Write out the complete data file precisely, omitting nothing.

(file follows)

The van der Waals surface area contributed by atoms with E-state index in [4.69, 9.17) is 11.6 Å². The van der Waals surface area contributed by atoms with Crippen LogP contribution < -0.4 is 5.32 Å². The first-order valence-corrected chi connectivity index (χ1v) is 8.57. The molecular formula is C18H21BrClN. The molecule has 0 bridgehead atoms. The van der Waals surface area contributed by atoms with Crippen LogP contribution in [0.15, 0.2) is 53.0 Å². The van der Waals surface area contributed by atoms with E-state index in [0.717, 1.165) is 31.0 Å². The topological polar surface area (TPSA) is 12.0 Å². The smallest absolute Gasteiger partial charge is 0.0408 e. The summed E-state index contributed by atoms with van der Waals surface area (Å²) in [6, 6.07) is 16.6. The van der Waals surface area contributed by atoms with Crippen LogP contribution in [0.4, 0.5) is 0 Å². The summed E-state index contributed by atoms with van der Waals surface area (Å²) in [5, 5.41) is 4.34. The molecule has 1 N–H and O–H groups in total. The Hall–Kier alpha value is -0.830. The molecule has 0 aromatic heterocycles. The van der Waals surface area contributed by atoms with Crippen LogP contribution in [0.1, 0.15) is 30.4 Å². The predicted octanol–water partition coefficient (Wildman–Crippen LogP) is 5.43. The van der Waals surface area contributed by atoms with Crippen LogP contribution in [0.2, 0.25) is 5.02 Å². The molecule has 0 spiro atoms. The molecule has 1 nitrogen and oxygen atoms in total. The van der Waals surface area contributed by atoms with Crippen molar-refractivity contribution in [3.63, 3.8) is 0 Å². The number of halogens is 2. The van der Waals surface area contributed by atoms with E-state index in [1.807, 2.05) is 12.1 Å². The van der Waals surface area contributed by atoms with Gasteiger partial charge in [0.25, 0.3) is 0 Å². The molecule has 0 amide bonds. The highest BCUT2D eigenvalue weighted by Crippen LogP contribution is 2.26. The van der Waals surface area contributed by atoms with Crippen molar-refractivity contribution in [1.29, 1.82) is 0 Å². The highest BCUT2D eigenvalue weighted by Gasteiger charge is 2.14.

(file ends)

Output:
The van der Waals surface area contributed by atoms with E-state index in [4.69, 9.17) is 11.6 Å². The van der Waals surface area contributed by atoms with Crippen LogP contribution < -0.4 is 5.32 Å². The first-order valence-corrected chi connectivity index (χ1v) is 8.57. The molecular formula is C18H21BrClN. The molecule has 0 bridgehead atoms. The van der Waals surface area contributed by atoms with Crippen LogP contribution in [0.15, 0.2) is 53.0 Å². The van der Waals surface area contributed by atoms with E-state index in [0.717, 1.165) is 31.0 Å². The topological polar surface area (TPSA) is 12.0 Å². The smallest absolute Gasteiger partial charge is 0.0408 e. The summed E-state index contributed by atoms with van der Waals surface area (Å²) in [6, 6.07) is 16.6. The van der Waals surface area contributed by atoms with Crippen LogP contribution in [0.4, 0.5) is 0 Å². The summed E-state index contributed by atoms with van der Waals surface area (Å²) in [5, 5.41) is 4.34. The molecule has 1 N–H and O–H groups in total. The Hall–Kier alpha value is -0.830. The molecule has 0 aromatic heterocycles. The van der Waals surface area contributed by atoms with Crippen LogP contribution in [0.1, 0.15) is 30.4 Å². The predicted octanol–water partition coefficient (Wildman–Crippen LogP) is 5.43. The van der Waals surface area contributed by atoms with Crippen LogP contribution in [0.2, 0.25) is 5.02 Å². The molecule has 0 spiro atoms. The molecule has 1 nitrogen and oxygen atoms in total. The van der Waals surface area contributed by atoms with Crippen molar-refractivity contribution in [3.63, 3.8) is 0 Å². The number of halogens is 2. The van der Waals surface area contributed by atoms with E-state index in [1.807, 2.05) is 12.1 Å². The van der Waals surface area contributed by atoms with Gasteiger partial charge in [0.25, 0.3) is 0 Å². The molecule has 0 amide bonds. The highest BCUT2D eigenvalue weighted by Crippen LogP contribution is 2.26. The van der Waals surface area contributed by atoms with Crippen molar-refractivity contribution in [1.29, 1.82) is 0 Å². The highest BCUT2D eigenvalue weighted by Gasteiger charge is 2.14.